Residents on Leeds estate speak out
'We are united to support refugees'
A REFUGEE family in Leeds seemed to have become victims of the anti-refugee witch-hunt conducted by Tory and New Labour politicians, and their friends in the press. The Yorkshire Evening Post reported that the Kosovan family had been "driven from their home" in the Broadlea Grove estate after a "gang" smashed their windows.
But Broadlea is not the "estate of hate" the paper has branded it. Most of the residents have been shocked by the attack on the Kosovan family and have rallied round to support refugees. JIM, a Broadlea resident, tells their story.
A four year old local kid was throwing stones at the Kosovan family's door and the Kosovan girl tapped him on the bottom. Then the four year old's mother came over and started kicking up a fuss. I couldn't believe it. Loads of police turned up really quickly and got the family out.
I never got a chance to speak to them. I think the Kosovans are entitled to stay in this country and be safe. The family faced a lot in Kosovo. The father of the four kids had a smashed-up ankle from a landmine injury.
One of the boys had no legs and was in a wheelchair. They were really nice and the kindest people. They moved in a few months after I came in August last year.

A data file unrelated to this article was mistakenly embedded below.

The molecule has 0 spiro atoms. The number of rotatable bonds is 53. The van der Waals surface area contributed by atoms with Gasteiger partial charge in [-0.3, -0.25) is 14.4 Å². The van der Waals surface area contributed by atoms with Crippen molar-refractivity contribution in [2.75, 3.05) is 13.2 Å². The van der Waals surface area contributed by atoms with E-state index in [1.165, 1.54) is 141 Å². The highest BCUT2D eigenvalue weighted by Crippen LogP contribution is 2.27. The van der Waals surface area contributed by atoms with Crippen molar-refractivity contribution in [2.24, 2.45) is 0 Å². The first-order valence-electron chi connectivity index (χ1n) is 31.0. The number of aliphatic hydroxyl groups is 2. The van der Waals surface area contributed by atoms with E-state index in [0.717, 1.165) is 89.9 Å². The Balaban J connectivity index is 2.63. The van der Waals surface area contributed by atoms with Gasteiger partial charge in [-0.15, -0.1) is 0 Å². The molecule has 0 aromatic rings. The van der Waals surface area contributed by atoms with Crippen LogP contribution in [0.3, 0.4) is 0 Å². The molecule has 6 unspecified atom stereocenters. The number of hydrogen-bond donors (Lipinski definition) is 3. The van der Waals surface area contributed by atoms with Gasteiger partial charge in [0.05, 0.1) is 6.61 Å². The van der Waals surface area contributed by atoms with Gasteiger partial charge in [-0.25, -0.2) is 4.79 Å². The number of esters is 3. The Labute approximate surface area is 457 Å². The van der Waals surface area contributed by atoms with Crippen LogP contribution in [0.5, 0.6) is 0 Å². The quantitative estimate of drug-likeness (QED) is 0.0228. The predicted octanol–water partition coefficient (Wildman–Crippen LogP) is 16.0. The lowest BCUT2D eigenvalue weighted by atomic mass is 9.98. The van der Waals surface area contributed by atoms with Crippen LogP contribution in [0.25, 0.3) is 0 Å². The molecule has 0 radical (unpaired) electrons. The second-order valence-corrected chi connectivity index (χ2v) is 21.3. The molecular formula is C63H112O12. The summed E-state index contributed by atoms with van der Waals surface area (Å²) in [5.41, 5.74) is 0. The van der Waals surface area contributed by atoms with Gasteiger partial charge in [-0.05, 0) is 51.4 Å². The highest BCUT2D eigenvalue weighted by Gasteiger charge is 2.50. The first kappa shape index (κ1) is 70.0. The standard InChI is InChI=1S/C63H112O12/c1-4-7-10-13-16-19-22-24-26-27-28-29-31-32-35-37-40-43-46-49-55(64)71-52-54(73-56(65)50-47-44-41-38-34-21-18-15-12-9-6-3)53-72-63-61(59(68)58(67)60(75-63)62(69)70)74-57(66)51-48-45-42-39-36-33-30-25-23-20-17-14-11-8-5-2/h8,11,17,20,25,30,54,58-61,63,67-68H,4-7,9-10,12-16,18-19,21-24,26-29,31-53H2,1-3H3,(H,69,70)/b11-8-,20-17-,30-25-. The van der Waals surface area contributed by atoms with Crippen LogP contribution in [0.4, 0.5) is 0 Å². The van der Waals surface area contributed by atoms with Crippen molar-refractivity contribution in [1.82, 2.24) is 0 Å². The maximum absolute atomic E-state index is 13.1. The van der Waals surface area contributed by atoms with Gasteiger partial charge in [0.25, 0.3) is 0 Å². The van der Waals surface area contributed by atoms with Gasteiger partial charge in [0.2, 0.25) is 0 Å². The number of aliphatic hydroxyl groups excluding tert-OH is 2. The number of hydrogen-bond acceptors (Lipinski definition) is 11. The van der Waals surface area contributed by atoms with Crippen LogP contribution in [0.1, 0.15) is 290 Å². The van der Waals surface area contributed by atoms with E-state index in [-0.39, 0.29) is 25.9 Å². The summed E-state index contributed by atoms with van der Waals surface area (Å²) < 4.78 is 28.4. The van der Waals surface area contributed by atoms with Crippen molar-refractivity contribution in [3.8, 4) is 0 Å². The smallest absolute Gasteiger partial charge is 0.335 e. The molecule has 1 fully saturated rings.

When I was in my garden they used to ask if anyone needed a hand. We spoke most days. The father supported Manchester United and I'm a Rangers fan. I'd ask him how the team was doing and he'd say, "Brilliant!" We were sad to see them go. Now everyone in the street is united to keep the Kosovans here-there are six other families from Kosovo in the street.
Their house is all boarded up. Somebody should be in there and why not another Kosovan family? Loretta, one of the other residents, got a petition going to say we support refugees.
There are about 100 families on the estate and virtually everyone has signed it. I'm 100 percent behind the Kosovans. Most people feel the same as me about refugees and we outnumber the few who don't agree, and even some of them felt they had to put their names to the petition.
There was a meeting last week on the estate with the council, police and refugee workers. There were 42 people from the estate there. We said that this was never going to happen again-we think people can live together. The local paper has tried to hype the whole thing up. We told the council that if they want to bring the family back onto the estate, we'll look after them.
We should all stand united and stick together.